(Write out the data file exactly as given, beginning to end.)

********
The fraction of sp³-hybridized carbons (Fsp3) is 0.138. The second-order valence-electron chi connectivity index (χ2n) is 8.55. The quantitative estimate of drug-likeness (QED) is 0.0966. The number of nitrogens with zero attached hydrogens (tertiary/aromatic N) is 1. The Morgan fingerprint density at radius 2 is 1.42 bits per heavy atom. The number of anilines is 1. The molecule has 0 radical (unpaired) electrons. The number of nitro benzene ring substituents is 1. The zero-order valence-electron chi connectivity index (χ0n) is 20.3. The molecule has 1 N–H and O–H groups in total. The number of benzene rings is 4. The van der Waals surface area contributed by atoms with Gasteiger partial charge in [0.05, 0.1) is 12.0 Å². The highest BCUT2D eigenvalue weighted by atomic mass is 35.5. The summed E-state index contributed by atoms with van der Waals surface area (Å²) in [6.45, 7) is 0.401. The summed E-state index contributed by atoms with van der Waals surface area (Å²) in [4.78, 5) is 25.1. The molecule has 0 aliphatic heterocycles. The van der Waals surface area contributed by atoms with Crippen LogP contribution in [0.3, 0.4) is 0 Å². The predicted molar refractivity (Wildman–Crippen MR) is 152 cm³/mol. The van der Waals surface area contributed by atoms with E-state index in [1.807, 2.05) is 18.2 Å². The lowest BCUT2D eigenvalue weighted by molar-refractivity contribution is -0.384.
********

The fraction of sp³-hybridized carbons (Fsp3) is 0.138. The second-order valence-electron chi connectivity index (χ2n) is 8.55. The quantitative estimate of drug-likeness (QED) is 0.0966. The number of nitrogens with zero attached hydrogens (tertiary/aromatic N) is 1. The Morgan fingerprint density at radius 2 is 1.42 bits per heavy atom. The number of anilines is 1. The molecule has 0 radical (unpaired) electrons. The number of nitro benzene ring substituents is 1. The zero-order valence-electron chi connectivity index (χ0n) is 20.3. The molecule has 1 N–H and O–H groups in total. The number of benzene rings is 4. The van der Waals surface area contributed by atoms with Gasteiger partial charge in [0.05, 0.1) is 12.0 Å². The highest BCUT2D eigenvalue weighted by atomic mass is 35.5. The summed E-state index contributed by atoms with van der Waals surface area (Å²) in [6.45, 7) is 0.401. The summed E-state index contributed by atoms with van der Waals surface area (Å²) in [4.78, 5) is 25.1. The molecule has 0 aliphatic heterocycles. The van der Waals surface area contributed by atoms with Crippen LogP contribution in [0.3, 0.4) is 0 Å². The predicted molar refractivity (Wildman–Crippen MR) is 152 cm³/mol. The van der Waals surface area contributed by atoms with E-state index in [1.807, 2.05) is 18.2 Å². The lowest BCUT2D eigenvalue weighted by molar-refractivity contribution is -0.384.